Growing Daylilies: Tips and Five to Try
Think daylilies are boring? Think again! Get tips for growing daylilies and see five spectacular varieties to try.
Daylilies are so common that they’re often overlooked. Growing daylilies is easy and rewarding, though, and newer varieties are real show-stoppers. Check out these simple tips for growing daylilies in your own garden. Then take a look at some of the incredible new offerings and plan to add some this year.
Choose evergreen varieties for warmer climates. There are several species of daylilies, including the roadside variety Hemerocallis fulva, but most sold today are hybrids. They fall into two categories: dormant, which die back to the ground in the winter, and evergreen. In general, most daylilies are of the dormant type and do best in colder climates (zones 3 – 7). Evergreen varieties are better for warmer climates (zones 8 – 9), although they can be a little harder to find. You’ll have better luck growing daylilies in the south if you seek them out, though. Semi-evergreen varieties lose some foliage but survive colder winters, so they’ll work in any zone.
Plant early-, mid-, and late-blooming varieties. True to their name, daylily blooms open in the morning and fade by night. They have multiple blooms (up to a dozen) on each stalk, so the flowering continues for days or weeks. Many older types have a first big bloom, and then re-bloom periodically for the rest of the season. Different varieties blooms earlier or later in the season, so by growing daylilies with different flowering times, you’ll have more consistent color in your garden.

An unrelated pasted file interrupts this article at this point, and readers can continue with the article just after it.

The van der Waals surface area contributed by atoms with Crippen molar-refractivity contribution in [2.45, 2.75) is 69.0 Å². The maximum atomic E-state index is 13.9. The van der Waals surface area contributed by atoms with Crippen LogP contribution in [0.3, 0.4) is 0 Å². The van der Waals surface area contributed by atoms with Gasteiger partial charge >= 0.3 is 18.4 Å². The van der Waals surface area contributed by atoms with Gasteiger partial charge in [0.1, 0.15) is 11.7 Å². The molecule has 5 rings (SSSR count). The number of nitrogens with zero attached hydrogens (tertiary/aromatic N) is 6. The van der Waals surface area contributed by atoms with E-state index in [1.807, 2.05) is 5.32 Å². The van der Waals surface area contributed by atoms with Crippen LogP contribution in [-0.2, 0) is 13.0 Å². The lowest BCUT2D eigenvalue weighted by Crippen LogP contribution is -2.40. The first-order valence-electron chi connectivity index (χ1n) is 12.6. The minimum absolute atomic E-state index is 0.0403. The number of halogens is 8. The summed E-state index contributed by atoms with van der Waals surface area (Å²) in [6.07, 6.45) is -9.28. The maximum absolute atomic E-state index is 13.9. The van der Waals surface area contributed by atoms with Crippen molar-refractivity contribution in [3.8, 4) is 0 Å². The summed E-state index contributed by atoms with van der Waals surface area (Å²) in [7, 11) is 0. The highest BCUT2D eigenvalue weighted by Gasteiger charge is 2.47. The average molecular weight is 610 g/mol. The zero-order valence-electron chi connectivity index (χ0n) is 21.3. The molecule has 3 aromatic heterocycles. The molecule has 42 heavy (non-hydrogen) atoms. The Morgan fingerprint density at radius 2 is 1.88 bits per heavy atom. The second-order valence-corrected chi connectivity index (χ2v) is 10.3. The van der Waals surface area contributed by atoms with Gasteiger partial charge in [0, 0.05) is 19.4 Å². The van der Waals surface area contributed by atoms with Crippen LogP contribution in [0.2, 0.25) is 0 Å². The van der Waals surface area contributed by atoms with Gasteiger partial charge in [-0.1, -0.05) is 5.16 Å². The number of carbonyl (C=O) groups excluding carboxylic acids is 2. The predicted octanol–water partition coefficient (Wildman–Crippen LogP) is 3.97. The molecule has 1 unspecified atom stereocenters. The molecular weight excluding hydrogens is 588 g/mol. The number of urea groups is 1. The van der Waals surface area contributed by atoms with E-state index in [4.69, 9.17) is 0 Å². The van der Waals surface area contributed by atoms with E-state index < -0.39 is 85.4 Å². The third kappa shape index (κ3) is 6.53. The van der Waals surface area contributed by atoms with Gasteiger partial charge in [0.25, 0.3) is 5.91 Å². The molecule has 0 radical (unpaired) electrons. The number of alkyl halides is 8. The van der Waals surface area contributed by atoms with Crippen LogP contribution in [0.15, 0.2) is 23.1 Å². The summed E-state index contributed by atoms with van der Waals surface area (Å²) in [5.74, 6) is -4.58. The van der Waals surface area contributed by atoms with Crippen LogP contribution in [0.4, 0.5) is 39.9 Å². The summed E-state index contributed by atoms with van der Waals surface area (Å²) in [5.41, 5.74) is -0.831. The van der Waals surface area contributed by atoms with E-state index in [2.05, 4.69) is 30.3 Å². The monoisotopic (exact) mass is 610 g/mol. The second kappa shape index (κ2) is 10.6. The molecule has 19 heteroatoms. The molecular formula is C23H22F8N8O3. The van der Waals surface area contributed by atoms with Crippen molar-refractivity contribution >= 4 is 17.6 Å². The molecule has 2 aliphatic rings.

Deadhead for more blooms. Re-blooming daylily varieties are becoming more common, as they have flowers throughout the season. All varieties benefit from dead-heading, though. Remove spent blooms when they fade to encourage the plant to put energy into creating more flowers instead of seeds.
Divide and conquer. Growing daylilies is a low-maintenance gig, but they do need to be divided every few years. Daylilies spread by budding new small plants next to the main one. Over time, they’ll become crowded and produce fewer flowers. In late summer, dig up the whole clump and use a shovel to split into smaller chunks. Spread them out and replant, or share extras with friends and neighbors.
Try dwarf varieties in containers. With so many unique kinds of flowers now available, growing daylilies in containers can be a great way to highlight a special variety or two. Some types are far too tall, but dwarf (or miniature) daylilies top out around 2 feet tall. Mix them with trailing flowers like alyssum or lobelia, or just let them be the stars of the show.
Here are five daylilies that caught my eye in this year’s catalogs.
- Snaggle Tooth Daylily (Michigan Bulb): Reblooming, semi-evergreen
- Darya Daylily (Breck’s): Reblooming, semi-evergreen